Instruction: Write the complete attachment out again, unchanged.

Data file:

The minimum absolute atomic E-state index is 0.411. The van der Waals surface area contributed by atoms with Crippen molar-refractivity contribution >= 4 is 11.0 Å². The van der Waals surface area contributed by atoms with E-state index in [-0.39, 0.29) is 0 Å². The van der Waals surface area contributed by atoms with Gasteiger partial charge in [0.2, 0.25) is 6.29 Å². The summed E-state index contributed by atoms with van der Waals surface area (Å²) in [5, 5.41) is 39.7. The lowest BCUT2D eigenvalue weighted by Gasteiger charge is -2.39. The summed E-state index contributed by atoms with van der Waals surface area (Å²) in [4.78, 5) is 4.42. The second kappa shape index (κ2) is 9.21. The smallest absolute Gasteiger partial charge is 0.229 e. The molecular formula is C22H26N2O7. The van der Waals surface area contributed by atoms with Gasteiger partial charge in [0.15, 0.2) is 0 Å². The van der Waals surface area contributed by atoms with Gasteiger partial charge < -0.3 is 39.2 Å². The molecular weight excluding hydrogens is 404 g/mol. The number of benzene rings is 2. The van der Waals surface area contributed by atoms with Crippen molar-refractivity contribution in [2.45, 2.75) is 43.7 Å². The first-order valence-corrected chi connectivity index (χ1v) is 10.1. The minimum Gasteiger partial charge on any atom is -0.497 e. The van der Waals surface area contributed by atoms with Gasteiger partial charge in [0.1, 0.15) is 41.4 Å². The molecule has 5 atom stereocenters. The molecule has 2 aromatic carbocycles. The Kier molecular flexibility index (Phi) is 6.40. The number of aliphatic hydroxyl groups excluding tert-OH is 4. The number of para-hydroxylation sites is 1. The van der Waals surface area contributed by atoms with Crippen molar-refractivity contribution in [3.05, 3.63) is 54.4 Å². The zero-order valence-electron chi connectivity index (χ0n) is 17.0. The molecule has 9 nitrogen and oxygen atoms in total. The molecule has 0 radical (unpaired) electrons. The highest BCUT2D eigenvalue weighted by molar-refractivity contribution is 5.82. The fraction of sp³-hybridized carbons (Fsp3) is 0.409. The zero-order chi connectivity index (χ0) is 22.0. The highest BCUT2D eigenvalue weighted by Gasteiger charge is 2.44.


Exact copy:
The minimum absolute atomic E-state index is 0.411. The van der Waals surface area contributed by atoms with Crippen molar-refractivity contribution >= 4 is 11.0 Å². The van der Waals surface area contributed by atoms with E-state index in [-0.39, 0.29) is 0 Å². The van der Waals surface area contributed by atoms with Gasteiger partial charge in [0.2, 0.25) is 6.29 Å². The summed E-state index contributed by atoms with van der Waals surface area (Å²) in [5, 5.41) is 39.7. The lowest BCUT2D eigenvalue weighted by Gasteiger charge is -2.39. The summed E-state index contributed by atoms with van der Waals surface area (Å²) in [4.78, 5) is 4.42. The second kappa shape index (κ2) is 9.21. The smallest absolute Gasteiger partial charge is 0.229 e. The molecular formula is C22H26N2O7. The van der Waals surface area contributed by atoms with Gasteiger partial charge in [0.15, 0.2) is 0 Å². The van der Waals surface area contributed by atoms with Gasteiger partial charge < -0.3 is 39.2 Å². The molecular weight excluding hydrogens is 404 g/mol. The number of benzene rings is 2. The van der Waals surface area contributed by atoms with Crippen molar-refractivity contribution in [2.45, 2.75) is 43.7 Å². The first-order valence-corrected chi connectivity index (χ1v) is 10.1. The minimum Gasteiger partial charge on any atom is -0.497 e. The van der Waals surface area contributed by atoms with Gasteiger partial charge in [0.1, 0.15) is 41.4 Å². The molecule has 5 atom stereocenters. The molecule has 2 aromatic carbocycles. The Kier molecular flexibility index (Phi) is 6.40. The number of aliphatic hydroxyl groups excluding tert-OH is 4. The number of para-hydroxylation sites is 1. The van der Waals surface area contributed by atoms with Crippen molar-refractivity contribution in [3.05, 3.63) is 54.4 Å². The zero-order valence-electron chi connectivity index (χ0n) is 17.0. The molecule has 9 nitrogen and oxygen atoms in total. The molecule has 0 radical (unpaired) electrons. The highest BCUT2D eigenvalue weighted by molar-refractivity contribution is 5.82. The fraction of sp³-hybridized carbons (Fsp3) is 0.409. The zero-order chi connectivity index (χ0) is 22.0. The highest BCUT2D eigenvalue weighted by Gasteiger charge is 2.44.